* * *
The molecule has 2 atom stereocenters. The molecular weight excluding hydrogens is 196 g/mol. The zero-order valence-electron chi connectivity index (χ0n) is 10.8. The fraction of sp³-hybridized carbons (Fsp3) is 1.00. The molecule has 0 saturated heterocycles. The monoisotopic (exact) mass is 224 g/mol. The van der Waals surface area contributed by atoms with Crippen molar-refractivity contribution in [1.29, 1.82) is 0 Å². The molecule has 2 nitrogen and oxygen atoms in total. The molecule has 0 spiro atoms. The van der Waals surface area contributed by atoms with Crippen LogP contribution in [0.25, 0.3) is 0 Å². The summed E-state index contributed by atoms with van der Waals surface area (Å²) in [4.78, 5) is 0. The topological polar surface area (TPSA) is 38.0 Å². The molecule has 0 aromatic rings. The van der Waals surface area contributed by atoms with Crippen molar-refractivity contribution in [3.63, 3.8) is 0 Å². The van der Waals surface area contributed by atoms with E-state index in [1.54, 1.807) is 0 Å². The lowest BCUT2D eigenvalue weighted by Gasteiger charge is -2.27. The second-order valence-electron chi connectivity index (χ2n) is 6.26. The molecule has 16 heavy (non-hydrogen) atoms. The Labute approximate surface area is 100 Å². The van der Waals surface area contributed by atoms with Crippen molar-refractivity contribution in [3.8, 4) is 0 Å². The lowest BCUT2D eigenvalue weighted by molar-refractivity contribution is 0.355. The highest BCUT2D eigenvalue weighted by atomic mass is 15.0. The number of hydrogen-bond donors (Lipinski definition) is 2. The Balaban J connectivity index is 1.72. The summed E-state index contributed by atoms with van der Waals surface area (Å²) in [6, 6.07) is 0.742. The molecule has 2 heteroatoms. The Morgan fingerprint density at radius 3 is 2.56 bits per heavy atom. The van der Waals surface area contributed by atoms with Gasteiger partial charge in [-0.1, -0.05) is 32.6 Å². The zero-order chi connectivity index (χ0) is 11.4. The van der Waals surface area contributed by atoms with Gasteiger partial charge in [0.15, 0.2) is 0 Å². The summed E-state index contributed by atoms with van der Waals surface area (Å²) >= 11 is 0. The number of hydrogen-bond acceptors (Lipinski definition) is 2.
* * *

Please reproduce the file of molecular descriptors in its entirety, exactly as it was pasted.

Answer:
The molecule has 2 atom stereocenters. The molecular weight excluding hydrogens is 196 g/mol. The zero-order valence-electron chi connectivity index (χ0n) is 10.8. The fraction of sp³-hybridized carbons (Fsp3) is 1.00. The molecule has 0 saturated heterocycles. The monoisotopic (exact) mass is 224 g/mol. The van der Waals surface area contributed by atoms with Crippen molar-refractivity contribution in [1.29, 1.82) is 0 Å². The molecule has 2 nitrogen and oxygen atoms in total. The molecule has 0 spiro atoms. The van der Waals surface area contributed by atoms with Crippen LogP contribution in [0.25, 0.3) is 0 Å². The summed E-state index contributed by atoms with van der Waals surface area (Å²) in [4.78, 5) is 0. The topological polar surface area (TPSA) is 38.0 Å². The molecule has 0 aromatic rings. The van der Waals surface area contributed by atoms with Crippen molar-refractivity contribution in [3.63, 3.8) is 0 Å². The van der Waals surface area contributed by atoms with E-state index in [1.54, 1.807) is 0 Å². The lowest BCUT2D eigenvalue weighted by Gasteiger charge is -2.27. The second-order valence-electron chi connectivity index (χ2n) is 6.26. The molecule has 16 heavy (non-hydrogen) atoms. The Labute approximate surface area is 100 Å². The van der Waals surface area contributed by atoms with Crippen molar-refractivity contribution in [3.8, 4) is 0 Å². The lowest BCUT2D eigenvalue weighted by molar-refractivity contribution is 0.355. The highest BCUT2D eigenvalue weighted by atomic mass is 15.0. The number of hydrogen-bond donors (Lipinski definition) is 2. The Balaban J connectivity index is 1.72. The summed E-state index contributed by atoms with van der Waals surface area (Å²) in [6, 6.07) is 0.742. The molecule has 2 heteroatoms. The Morgan fingerprint density at radius 3 is 2.56 bits per heavy atom. The van der Waals surface area contributed by atoms with Gasteiger partial charge in [-0.1, -0.05) is 32.6 Å². The zero-order chi connectivity index (χ0) is 11.4. The van der Waals surface area contributed by atoms with Gasteiger partial charge in [0.15, 0.2) is 0 Å². The summed E-state index contributed by atoms with van der Waals surface area (Å²) >= 11 is 0. The number of hydrogen-bond acceptors (Lipinski definition) is 2.